"It's as if my children are awakening in me repressed hurts and fears that I don't wish to feel. It's far easier to detach, fix, coerce, manage or abandon ship than it is to simply be present. However, if I'm not willing to own my fears and emotions, my children must continue to act them out on my behalf. While at times it's a tough pill to swallow, the more I accept the above to be true, the more harmony and joy fills our family." -- Luma, TheFatherGuide
Somehow, we as parents seem to be gifted with the perfect child for us. Children always seem to awaken whatever we need to heal. If we can accept that gift with an open heart, we transform. If we resist, and blame our child for "misbehaving," it's almost like blaming the mirror for our reflection. And we burden our child with our own unfinished business.
How can we heal our own baggage, to become the parents our children deserve?
1. Parent consciously. If we pay attention, we find the wounds that need healing; we know where we're over-reacting, where we need to examine our own “stuff.” And truthfully, most of it is our own stuff. Not that kids don't act like kids -- they always do! But what bothers some parents would be greeted by others with a calm, warm, even humorous attitude that helps kids WANT to behave. Whenever we get "triggered" we've stumbled on something that needs healing. I know that can be hard to accept, but if your buttons are getting pushed, they're YOUR buttons. If you didn't have a button there, you could respond calmly to your child's behavior and set limits without losing your temper.
2. Break the cycle by using your inner Pause button. When your emotions are "triggered," your child looks like the enemy. You can't be the parent your child deserves at those times. Even if you're already well down the wrong path, STOP. Take a deep breath and hit the pause button. Remind yourself of what's about to happen unless you choose another course. Walk out of the room. Don't be embarrassed; you're modeling good anger management. It's when you have a tantrum that you should be embarrassed. (See Handling Your Own Anger.)
3. Acknowledge the emotions without taking action. You can heal your emotional triggers by noticing the sensations they produce in your body but not taking action based on them. That doesn't mean thinking about what happened and getting all tangled up in the story line, which will just mire you in the muck. We feel emotions in the body. So noticing the feeling simply means noticing the sensations in your body. When you welcome what you're feeling but resist the urge to act on it, while holding yourself with compassion, the emotions begin to dissipate. That dissolves the old emotional trigger.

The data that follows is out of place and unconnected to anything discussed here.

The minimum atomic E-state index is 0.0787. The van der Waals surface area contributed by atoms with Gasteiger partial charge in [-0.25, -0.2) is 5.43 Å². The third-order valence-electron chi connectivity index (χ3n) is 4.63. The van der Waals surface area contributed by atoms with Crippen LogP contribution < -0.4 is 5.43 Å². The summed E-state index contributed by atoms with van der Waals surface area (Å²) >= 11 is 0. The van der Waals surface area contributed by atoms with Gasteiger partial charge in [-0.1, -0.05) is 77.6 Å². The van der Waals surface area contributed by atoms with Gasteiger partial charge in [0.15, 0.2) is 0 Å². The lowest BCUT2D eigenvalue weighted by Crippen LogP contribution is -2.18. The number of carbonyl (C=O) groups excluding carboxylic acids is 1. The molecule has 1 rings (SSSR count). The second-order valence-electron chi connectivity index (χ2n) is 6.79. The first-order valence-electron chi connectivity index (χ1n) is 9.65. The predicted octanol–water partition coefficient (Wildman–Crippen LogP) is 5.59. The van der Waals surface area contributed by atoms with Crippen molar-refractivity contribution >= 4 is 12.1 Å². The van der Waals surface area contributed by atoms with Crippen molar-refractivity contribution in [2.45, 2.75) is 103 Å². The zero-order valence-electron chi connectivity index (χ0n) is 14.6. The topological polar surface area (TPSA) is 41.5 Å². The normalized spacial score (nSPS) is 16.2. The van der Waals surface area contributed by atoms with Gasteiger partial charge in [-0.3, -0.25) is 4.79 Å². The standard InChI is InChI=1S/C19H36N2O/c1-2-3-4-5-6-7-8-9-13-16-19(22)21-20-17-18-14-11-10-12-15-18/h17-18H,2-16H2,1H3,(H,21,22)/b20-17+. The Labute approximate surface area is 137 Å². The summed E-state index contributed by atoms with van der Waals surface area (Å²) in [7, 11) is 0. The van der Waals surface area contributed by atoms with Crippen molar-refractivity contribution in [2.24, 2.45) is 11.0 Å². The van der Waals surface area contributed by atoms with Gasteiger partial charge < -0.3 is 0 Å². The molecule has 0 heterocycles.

4. Get support in working through your baggage. Parenting support groups and courses can be invaluable in supporting you to re-frame your parenting. Therapy and coaching are designed to help you heal old issues and move forward more happily in your life. There is no shame in asking for help. The shame would be in reneging on your responsibility as a parent by visiting your own issues on your child. If you think you need help, please don't wait. Give yourself the support you need.
5. De-Stress. We all have a harder time being the best parents we can be when we’re stressed out. Just say No to electronics when you're with your kids, given that you're much more likely to yell at your child if you're trying to focus on a screen. Develop a repertoire of habits that help you de-stress: regular exercise, yoga, hot baths, meditation. Can’t find the time? Involve the whole family. Put on music and dance together, go for a walk in the woods, put everyone to bed with books early on Friday night for a quiet, relaxing evening and catching up on your sleep.
When we aren't carrying a full backpack of our own tangled-up emotions, we become more accepting of our child's emotions. Attachment research shows that when parents are able to accept the full range of their child's feelings, the child becomes better able to manage his emotions and soothe himself. Naturally, he's more able to manage his behavior. So the gift comes full circle, making parenting easier.
No matter how much we work on ourselves, we'll never be perfect. That's okay; we're human. Kids don't need perfect parents. But if we pay attention, use our inner Pause buttons, and keep our stress at manageable levels, we can usually manage ourselves well enough to liberate ourselves -- and our children -- from our own pasts. Breaking that cycle is the greatest gift we can give a child.